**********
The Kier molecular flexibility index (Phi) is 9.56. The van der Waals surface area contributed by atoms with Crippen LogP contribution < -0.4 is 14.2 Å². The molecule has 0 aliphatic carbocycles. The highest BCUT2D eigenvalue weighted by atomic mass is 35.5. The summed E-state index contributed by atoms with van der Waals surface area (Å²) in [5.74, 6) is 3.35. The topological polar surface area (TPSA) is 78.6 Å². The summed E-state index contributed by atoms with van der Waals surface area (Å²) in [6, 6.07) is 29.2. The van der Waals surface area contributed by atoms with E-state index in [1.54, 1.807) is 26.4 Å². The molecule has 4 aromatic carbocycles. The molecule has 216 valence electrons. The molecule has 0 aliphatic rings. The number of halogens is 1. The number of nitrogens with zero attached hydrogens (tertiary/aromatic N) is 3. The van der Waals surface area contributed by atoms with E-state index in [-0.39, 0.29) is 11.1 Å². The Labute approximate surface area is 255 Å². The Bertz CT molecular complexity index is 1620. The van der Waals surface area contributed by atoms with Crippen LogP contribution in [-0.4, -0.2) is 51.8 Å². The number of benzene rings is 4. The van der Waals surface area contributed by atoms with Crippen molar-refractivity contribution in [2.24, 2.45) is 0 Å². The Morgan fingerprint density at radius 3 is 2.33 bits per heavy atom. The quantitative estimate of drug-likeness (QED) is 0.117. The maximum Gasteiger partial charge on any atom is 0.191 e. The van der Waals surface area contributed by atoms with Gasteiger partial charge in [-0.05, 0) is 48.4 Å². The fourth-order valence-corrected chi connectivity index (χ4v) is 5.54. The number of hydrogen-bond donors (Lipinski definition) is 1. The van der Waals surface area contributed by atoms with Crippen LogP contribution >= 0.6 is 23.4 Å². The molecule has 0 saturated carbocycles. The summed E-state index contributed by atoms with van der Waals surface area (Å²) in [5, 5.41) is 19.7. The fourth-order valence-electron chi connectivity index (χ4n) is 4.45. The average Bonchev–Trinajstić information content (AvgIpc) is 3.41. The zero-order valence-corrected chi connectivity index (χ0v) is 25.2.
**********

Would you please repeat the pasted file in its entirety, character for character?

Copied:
The Kier molecular flexibility index (Phi) is 9.56. The van der Waals surface area contributed by atoms with Crippen LogP contribution < -0.4 is 14.2 Å². The molecule has 0 aliphatic carbocycles. The highest BCUT2D eigenvalue weighted by atomic mass is 35.5. The summed E-state index contributed by atoms with van der Waals surface area (Å²) in [5.74, 6) is 3.35. The topological polar surface area (TPSA) is 78.6 Å². The summed E-state index contributed by atoms with van der Waals surface area (Å²) in [6, 6.07) is 29.2. The van der Waals surface area contributed by atoms with E-state index in [1.54, 1.807) is 26.4 Å². The molecule has 4 aromatic carbocycles. The molecule has 216 valence electrons. The molecule has 0 aliphatic rings. The number of halogens is 1. The number of nitrogens with zero attached hydrogens (tertiary/aromatic N) is 3. The van der Waals surface area contributed by atoms with E-state index in [-0.39, 0.29) is 11.1 Å². The Labute approximate surface area is 255 Å². The Bertz CT molecular complexity index is 1620. The van der Waals surface area contributed by atoms with Crippen LogP contribution in [-0.4, -0.2) is 51.8 Å². The number of benzene rings is 4. The van der Waals surface area contributed by atoms with Crippen molar-refractivity contribution in [2.24, 2.45) is 0 Å². The Morgan fingerprint density at radius 3 is 2.33 bits per heavy atom. The quantitative estimate of drug-likeness (QED) is 0.117. The maximum Gasteiger partial charge on any atom is 0.191 e. The van der Waals surface area contributed by atoms with Gasteiger partial charge in [-0.05, 0) is 48.4 Å². The fourth-order valence-corrected chi connectivity index (χ4v) is 5.54. The number of hydrogen-bond donors (Lipinski definition) is 1. The van der Waals surface area contributed by atoms with Crippen LogP contribution >= 0.6 is 23.4 Å². The molecule has 0 saturated carbocycles. The summed E-state index contributed by atoms with van der Waals surface area (Å²) in [5, 5.41) is 19.7. The fourth-order valence-electron chi connectivity index (χ4n) is 4.45. The average Bonchev–Trinajstić information content (AvgIpc) is 3.41. The zero-order valence-corrected chi connectivity index (χ0v) is 25.2.